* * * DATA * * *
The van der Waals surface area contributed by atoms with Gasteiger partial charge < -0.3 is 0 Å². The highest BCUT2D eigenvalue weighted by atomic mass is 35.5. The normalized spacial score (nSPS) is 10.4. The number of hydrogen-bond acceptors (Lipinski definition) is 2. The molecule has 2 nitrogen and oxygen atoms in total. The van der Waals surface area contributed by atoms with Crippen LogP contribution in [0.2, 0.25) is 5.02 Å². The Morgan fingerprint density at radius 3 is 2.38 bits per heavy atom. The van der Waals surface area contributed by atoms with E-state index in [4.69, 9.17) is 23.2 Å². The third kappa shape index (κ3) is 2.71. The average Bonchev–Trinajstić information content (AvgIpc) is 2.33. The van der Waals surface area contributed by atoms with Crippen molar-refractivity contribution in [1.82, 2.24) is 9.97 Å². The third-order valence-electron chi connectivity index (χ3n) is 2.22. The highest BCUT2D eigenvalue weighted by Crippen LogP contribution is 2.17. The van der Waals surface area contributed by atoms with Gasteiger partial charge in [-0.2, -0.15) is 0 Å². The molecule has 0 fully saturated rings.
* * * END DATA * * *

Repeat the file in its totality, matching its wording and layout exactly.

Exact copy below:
The van der Waals surface area contributed by atoms with Gasteiger partial charge < -0.3 is 0 Å². The highest BCUT2D eigenvalue weighted by atomic mass is 35.5. The normalized spacial score (nSPS) is 10.4. The number of hydrogen-bond acceptors (Lipinski definition) is 2. The molecule has 2 nitrogen and oxygen atoms in total. The van der Waals surface area contributed by atoms with Crippen LogP contribution in [0.2, 0.25) is 5.02 Å². The Morgan fingerprint density at radius 3 is 2.38 bits per heavy atom. The van der Waals surface area contributed by atoms with E-state index in [4.69, 9.17) is 23.2 Å². The third kappa shape index (κ3) is 2.71. The average Bonchev–Trinajstić information content (AvgIpc) is 2.33. The van der Waals surface area contributed by atoms with Crippen molar-refractivity contribution in [1.82, 2.24) is 9.97 Å². The third-order valence-electron chi connectivity index (χ3n) is 2.22. The highest BCUT2D eigenvalue weighted by Crippen LogP contribution is 2.17. The van der Waals surface area contributed by atoms with Gasteiger partial charge in [-0.2, -0.15) is 0 Å². The molecule has 0 fully saturated rings.